Most of the time though I had to charge cameras, phones whenever I stayed in a hotel. I've tried solar chargers a number of times but in my experience the sizes you can accommodate on a bike just don't work. Maybe the door sized one you can bolt onto a Land Rover or similar might be different but if you're considering those you might as well just stick a battery on the bike.

I have had a bit of success with a small wind generator sitting on the handlebars. The fan charges up a small internal battery which will then power anything with a USB port. It won't charge it up but you can use it.

I'd guess if you're considering simple electrics then the bike'll be kickstart only. I've no idea what engine you're considering but kickstarting the XR regularly on a long trip eventually became something I detested doing. When I was tired or I stalled it in traffic I could quite happily have set fire to it and walked away. Something that requires less effort (smaller cylinders) might have been ok but the XR required a kind of ritual otherwise nothing would happen.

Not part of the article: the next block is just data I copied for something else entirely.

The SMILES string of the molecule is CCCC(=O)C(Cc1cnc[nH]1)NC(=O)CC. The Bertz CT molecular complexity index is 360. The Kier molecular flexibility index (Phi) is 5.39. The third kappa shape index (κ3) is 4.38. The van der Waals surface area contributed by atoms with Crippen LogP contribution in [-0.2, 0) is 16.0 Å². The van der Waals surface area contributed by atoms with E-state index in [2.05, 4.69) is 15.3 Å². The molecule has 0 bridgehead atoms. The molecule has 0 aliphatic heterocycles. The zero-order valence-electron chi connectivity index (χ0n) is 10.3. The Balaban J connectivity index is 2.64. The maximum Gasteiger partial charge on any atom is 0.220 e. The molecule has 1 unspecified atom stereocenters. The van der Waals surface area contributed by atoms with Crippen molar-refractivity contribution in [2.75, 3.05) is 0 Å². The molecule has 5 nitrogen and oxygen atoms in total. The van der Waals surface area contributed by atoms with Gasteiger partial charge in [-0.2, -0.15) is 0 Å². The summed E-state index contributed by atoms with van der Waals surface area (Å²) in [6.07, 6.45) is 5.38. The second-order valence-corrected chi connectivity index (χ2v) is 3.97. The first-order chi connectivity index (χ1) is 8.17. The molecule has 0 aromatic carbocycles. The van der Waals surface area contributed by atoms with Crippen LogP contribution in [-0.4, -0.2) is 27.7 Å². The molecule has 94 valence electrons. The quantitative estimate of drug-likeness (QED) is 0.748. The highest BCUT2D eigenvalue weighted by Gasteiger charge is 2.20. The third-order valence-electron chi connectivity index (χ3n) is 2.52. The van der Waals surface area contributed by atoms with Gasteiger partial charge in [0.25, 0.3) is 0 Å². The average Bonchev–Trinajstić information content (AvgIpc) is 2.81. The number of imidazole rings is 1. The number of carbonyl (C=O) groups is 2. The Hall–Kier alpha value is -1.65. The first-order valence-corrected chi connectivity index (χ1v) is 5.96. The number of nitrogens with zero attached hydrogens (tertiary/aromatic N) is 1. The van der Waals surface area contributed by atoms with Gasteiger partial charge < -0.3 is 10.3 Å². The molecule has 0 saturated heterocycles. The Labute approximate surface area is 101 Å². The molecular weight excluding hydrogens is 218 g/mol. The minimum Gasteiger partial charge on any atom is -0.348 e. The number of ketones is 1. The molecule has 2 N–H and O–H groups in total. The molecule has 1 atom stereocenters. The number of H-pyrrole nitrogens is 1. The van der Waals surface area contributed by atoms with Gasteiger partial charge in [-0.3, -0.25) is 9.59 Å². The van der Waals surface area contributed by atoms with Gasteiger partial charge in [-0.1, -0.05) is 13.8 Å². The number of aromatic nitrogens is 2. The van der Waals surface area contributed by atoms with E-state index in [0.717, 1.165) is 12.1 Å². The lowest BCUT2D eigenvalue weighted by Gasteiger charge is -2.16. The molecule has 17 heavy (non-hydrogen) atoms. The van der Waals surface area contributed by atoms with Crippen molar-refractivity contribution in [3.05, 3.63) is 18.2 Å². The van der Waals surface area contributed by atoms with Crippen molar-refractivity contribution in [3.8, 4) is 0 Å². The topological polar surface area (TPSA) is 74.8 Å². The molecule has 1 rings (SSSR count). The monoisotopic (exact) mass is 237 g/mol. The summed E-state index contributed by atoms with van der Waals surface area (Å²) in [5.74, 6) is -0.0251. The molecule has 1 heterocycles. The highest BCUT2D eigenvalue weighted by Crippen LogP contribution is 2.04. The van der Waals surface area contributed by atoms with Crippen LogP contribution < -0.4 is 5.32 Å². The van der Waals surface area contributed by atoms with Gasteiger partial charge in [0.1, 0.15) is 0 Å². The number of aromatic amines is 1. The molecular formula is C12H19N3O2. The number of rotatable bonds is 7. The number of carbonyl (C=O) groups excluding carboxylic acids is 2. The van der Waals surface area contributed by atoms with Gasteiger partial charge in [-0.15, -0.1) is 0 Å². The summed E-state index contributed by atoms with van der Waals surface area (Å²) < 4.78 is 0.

Reply With Quote
  #4  
Old 24 Feb 2012
Contributing Member
Veteran HUBBer
 
Join Date: Jan 2006
Location: Sheffield
Posts: 1,037
Thanks for the input.

The engine is a Triumph 650 twin from 1967 so I don't think that there is an electric start option. I'd thought about a fan system so it's good to know it wouldn't handle charging much before I found out on the road!

Internet cafes are looking like my best option at the mo.
Reply With Quote
  #5  
Old 24 Feb 2012
Registered Users
Veteran HUBBer
 
Join Date: Dec 2006
Location: Moscow
Posts: 1,121
Quote:
Originally Posted by henryuk View Post
Internet cafes are looking like my best option at the mo.
I must confess to thinking of tea/snack cafes when replying above. Most would have a wall socket somewhere if there is electricity.

But I am not from the technology era! (more the 1960s Triumph )
Reply With Quote
  #6  
Old 24 Feb 2012
Contributing Member
Veteran HUBBer
 
Join Date: Jan 2006